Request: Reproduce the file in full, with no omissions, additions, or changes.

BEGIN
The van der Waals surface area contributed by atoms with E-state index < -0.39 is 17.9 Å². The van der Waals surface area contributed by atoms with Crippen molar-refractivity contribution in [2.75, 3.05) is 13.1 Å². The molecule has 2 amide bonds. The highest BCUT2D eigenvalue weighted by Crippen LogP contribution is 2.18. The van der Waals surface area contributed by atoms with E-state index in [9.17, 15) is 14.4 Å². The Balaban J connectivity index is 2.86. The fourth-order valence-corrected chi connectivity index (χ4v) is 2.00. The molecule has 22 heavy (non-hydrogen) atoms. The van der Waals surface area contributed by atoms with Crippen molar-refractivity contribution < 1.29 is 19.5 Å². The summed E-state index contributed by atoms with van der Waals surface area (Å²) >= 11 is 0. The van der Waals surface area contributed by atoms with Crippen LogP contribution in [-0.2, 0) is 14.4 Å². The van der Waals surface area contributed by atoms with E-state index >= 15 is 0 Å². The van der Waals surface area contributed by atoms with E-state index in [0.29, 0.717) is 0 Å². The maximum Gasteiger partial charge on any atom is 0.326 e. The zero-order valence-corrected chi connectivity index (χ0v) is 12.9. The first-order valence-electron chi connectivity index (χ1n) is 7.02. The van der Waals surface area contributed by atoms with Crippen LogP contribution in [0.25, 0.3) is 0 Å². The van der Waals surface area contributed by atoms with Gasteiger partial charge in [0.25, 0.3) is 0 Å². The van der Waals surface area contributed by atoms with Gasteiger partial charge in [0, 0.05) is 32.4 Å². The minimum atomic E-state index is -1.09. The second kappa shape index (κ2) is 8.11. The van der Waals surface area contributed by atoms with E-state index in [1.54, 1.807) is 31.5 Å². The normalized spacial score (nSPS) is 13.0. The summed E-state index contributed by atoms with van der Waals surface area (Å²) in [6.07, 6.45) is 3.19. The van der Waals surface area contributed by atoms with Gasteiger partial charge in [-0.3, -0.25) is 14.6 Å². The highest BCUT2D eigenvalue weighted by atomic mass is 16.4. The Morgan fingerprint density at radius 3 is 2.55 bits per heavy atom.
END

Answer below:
The van der Waals surface area contributed by atoms with E-state index < -0.39 is 17.9 Å². The van der Waals surface area contributed by atoms with Crippen molar-refractivity contribution in [2.75, 3.05) is 13.1 Å². The molecule has 2 amide bonds. The highest BCUT2D eigenvalue weighted by Crippen LogP contribution is 2.18. The van der Waals surface area contributed by atoms with E-state index in [9.17, 15) is 14.4 Å². The Balaban J connectivity index is 2.86. The fourth-order valence-corrected chi connectivity index (χ4v) is 2.00. The molecule has 22 heavy (non-hydrogen) atoms. The van der Waals surface area contributed by atoms with Crippen molar-refractivity contribution < 1.29 is 19.5 Å². The summed E-state index contributed by atoms with van der Waals surface area (Å²) >= 11 is 0. The van der Waals surface area contributed by atoms with Crippen LogP contribution in [-0.2, 0) is 14.4 Å². The van der Waals surface area contributed by atoms with E-state index >= 15 is 0 Å². The van der Waals surface area contributed by atoms with E-state index in [0.29, 0.717) is 0 Å². The maximum Gasteiger partial charge on any atom is 0.326 e. The zero-order valence-corrected chi connectivity index (χ0v) is 12.9. The first-order valence-electron chi connectivity index (χ1n) is 7.02. The van der Waals surface area contributed by atoms with Crippen LogP contribution in [0.25, 0.3) is 0 Å². The van der Waals surface area contributed by atoms with Gasteiger partial charge in [0.25, 0.3) is 0 Å². The van der Waals surface area contributed by atoms with Gasteiger partial charge in [0, 0.05) is 32.4 Å². The minimum atomic E-state index is -1.09. The second kappa shape index (κ2) is 8.11. The van der Waals surface area contributed by atoms with E-state index in [1.54, 1.807) is 31.5 Å². The normalized spacial score (nSPS) is 13.0. The summed E-state index contributed by atoms with van der Waals surface area (Å²) in [6.07, 6.45) is 3.19. The van der Waals surface area contributed by atoms with Gasteiger partial charge in [-0.3, -0.25) is 14.6 Å². The highest BCUT2D eigenvalue weighted by atomic mass is 16.4. The Morgan fingerprint density at radius 3 is 2.55 bits per heavy atom.